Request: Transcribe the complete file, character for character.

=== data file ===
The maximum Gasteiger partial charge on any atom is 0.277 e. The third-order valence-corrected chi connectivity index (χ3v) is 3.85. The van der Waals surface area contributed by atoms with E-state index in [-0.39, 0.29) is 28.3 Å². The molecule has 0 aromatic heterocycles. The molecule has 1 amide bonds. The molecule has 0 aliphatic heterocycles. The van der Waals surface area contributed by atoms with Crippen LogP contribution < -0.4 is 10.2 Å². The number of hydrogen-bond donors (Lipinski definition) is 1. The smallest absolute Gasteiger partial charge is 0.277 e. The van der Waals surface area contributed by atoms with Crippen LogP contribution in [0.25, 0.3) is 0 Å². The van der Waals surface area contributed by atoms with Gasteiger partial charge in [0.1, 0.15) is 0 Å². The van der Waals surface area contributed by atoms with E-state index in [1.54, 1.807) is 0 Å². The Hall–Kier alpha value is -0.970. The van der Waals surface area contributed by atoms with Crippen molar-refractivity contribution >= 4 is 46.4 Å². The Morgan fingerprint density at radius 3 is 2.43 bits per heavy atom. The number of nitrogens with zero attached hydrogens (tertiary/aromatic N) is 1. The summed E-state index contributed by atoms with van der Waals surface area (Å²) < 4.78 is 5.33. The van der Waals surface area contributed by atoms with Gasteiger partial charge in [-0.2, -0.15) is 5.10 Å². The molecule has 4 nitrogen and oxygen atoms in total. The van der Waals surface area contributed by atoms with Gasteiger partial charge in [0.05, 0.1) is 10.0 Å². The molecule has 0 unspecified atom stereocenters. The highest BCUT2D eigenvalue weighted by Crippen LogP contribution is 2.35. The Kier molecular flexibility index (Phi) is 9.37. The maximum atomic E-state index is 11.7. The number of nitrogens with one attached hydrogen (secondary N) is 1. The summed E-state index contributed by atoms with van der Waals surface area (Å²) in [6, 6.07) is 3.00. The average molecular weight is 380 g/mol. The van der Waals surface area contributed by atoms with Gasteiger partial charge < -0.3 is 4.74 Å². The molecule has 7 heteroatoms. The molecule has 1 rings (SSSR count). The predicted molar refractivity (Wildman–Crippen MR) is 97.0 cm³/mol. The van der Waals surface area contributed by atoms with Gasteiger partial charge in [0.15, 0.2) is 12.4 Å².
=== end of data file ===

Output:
The maximum Gasteiger partial charge on any atom is 0.277 e. The third-order valence-corrected chi connectivity index (χ3v) is 3.85. The van der Waals surface area contributed by atoms with E-state index in [-0.39, 0.29) is 28.3 Å². The molecule has 0 aromatic heterocycles. The molecule has 1 amide bonds. The molecule has 0 aliphatic heterocycles. The van der Waals surface area contributed by atoms with Crippen LogP contribution < -0.4 is 10.2 Å². The number of hydrogen-bond donors (Lipinski definition) is 1. The smallest absolute Gasteiger partial charge is 0.277 e. The van der Waals surface area contributed by atoms with Crippen LogP contribution in [0.25, 0.3) is 0 Å². The van der Waals surface area contributed by atoms with Gasteiger partial charge in [0.1, 0.15) is 0 Å². The van der Waals surface area contributed by atoms with E-state index in [1.54, 1.807) is 0 Å². The Hall–Kier alpha value is -0.970. The van der Waals surface area contributed by atoms with Crippen molar-refractivity contribution >= 4 is 46.4 Å². The Morgan fingerprint density at radius 3 is 2.43 bits per heavy atom. The number of nitrogens with zero attached hydrogens (tertiary/aromatic N) is 1. The summed E-state index contributed by atoms with van der Waals surface area (Å²) < 4.78 is 5.33. The van der Waals surface area contributed by atoms with Gasteiger partial charge in [-0.2, -0.15) is 5.10 Å². The molecule has 4 nitrogen and oxygen atoms in total. The van der Waals surface area contributed by atoms with Gasteiger partial charge in [0.05, 0.1) is 10.0 Å². The molecule has 0 unspecified atom stereocenters. The highest BCUT2D eigenvalue weighted by Crippen LogP contribution is 2.35. The Kier molecular flexibility index (Phi) is 9.37. The maximum atomic E-state index is 11.7. The number of nitrogens with one attached hydrogen (secondary N) is 1. The summed E-state index contributed by atoms with van der Waals surface area (Å²) in [6, 6.07) is 3.00. The average molecular weight is 380 g/mol. The van der Waals surface area contributed by atoms with Gasteiger partial charge < -0.3 is 4.74 Å². The molecule has 7 heteroatoms. The molecule has 1 rings (SSSR count). The predicted molar refractivity (Wildman–Crippen MR) is 97.0 cm³/mol. The van der Waals surface area contributed by atoms with Gasteiger partial charge in [0.15, 0.2) is 12.4 Å².